I had a difficult time getting any information from my HOA regarding how/where to make my HOA payments but was finally able to figure it out four months after moving into my condo. My HOA management company agreed to let me pay my regular dues plus an additional amount of $150 per month which I started doing at the end of August 2013. I made my last payment of the extra $150 at the end of last month and am now caught up. The HOA contacted an attorney AFTER agreeing to let me make the extra payments and now I am expected to sign a payment arrangement (remember I am caught up now) and sign a confession of judgment. What is a confession of judgment? The word lien has also been used. I am caught up on my HOA dues. Can they foreclose on me? Can I lose my home?
I do not owe my HOA any additional dues. All I need to pay now are my regular dues which I am doing, but now I owe a few thousand dollars to my HOA's attorneys? Can anyone, the HOA or the attorneys, take my home from me? I am so happy to finally own my own home. I tried so hard to work with the HOA to be able to find out who and how to pay my dues. It does not seem fair that they can tell me one thing then without notice contact an attorney. Any advice would be greatly appreciated. Thank you. I should specify that it is my HOA's attorneys who are telling me to sign the confession of judgment and payment plan.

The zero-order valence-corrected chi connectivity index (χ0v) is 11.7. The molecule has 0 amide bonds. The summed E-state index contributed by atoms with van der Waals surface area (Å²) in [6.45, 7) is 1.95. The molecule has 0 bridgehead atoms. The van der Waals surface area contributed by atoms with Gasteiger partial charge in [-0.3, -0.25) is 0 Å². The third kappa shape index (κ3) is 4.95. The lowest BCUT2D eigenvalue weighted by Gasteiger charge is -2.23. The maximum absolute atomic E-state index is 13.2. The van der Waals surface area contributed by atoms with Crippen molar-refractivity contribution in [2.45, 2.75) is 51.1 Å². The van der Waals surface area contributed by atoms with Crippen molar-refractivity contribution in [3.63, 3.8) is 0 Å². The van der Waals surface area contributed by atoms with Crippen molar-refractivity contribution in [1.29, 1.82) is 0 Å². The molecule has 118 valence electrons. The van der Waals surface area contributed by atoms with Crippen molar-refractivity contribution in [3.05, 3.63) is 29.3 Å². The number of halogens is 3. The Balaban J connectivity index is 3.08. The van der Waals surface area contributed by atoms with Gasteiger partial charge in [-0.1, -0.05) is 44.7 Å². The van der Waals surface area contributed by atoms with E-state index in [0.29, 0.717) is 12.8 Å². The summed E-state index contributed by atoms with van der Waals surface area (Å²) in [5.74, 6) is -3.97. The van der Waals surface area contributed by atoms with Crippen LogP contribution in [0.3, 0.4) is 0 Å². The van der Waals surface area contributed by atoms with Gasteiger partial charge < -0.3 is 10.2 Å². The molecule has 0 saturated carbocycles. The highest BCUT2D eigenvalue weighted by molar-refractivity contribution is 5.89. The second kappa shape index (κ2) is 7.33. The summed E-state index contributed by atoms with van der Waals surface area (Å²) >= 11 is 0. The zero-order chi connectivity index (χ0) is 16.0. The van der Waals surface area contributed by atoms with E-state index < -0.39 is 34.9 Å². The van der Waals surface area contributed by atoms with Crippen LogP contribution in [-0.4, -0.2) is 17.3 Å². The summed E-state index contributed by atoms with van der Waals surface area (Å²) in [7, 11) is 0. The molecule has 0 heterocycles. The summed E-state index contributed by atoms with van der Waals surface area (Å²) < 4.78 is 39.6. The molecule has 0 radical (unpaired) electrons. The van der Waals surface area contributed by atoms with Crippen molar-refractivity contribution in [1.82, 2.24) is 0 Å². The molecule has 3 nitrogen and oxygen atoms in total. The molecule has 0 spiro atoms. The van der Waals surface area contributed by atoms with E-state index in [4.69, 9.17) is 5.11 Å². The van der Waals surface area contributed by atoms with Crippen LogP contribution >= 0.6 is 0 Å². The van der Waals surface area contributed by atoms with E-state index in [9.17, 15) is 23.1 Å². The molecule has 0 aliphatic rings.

Estate Planning Attorney
It sounds like attorney fees were incurred during the initial period of confusion after you bought the condo. Unfortunately is is almost always the duty of the purchaser to determine how to pay the HOA, and this is why payment details and the HOA's address are usually provided at closing. Confessions of judgment can vary state to state but will allow a judgment to be entered against you without notice to you. Don't sign them unless specifically advised to do so by an attorney since you won't know what the judgment against you will be. There may be a lien for the attorney fees but if the firm ran up expenses while the HOA allowed you to pay, you may have an equitable argument against having to pay legal fees. See if you can get a free consultation just so you can be aware of your rights and options. Worst case scenario, if the lien is valid, yes, they could foreclose.
I hope that this answer helps you in a general sense, but it does not constitute legal advice, nor tax advice of any kind, and does not create an attorney-client relationship between you and myself or my firm.
Nearly all states have laws that allow for a lien to attach to real estate for past due HOA payments and other assessments that can include attorney's fees ;sometimes automatically when they become past due.They are called "statutory liens".Sometimes the HOA files them as well with the deed recorder as notice to other creditors that they are first in line.It's to basically insure collectability since the HOA depends on them to function.They are hard to discharge in bankruptcy for example.As for foreclosure,I agree with other counsel that this is possible.There are different ways to accomplish this under different laws but the HOA would probably reserve that right untl there was a substantial arrearage because of the costs involved.You should get a consult to advise you of the particulars and what the confession of judgment provision entails specifically.
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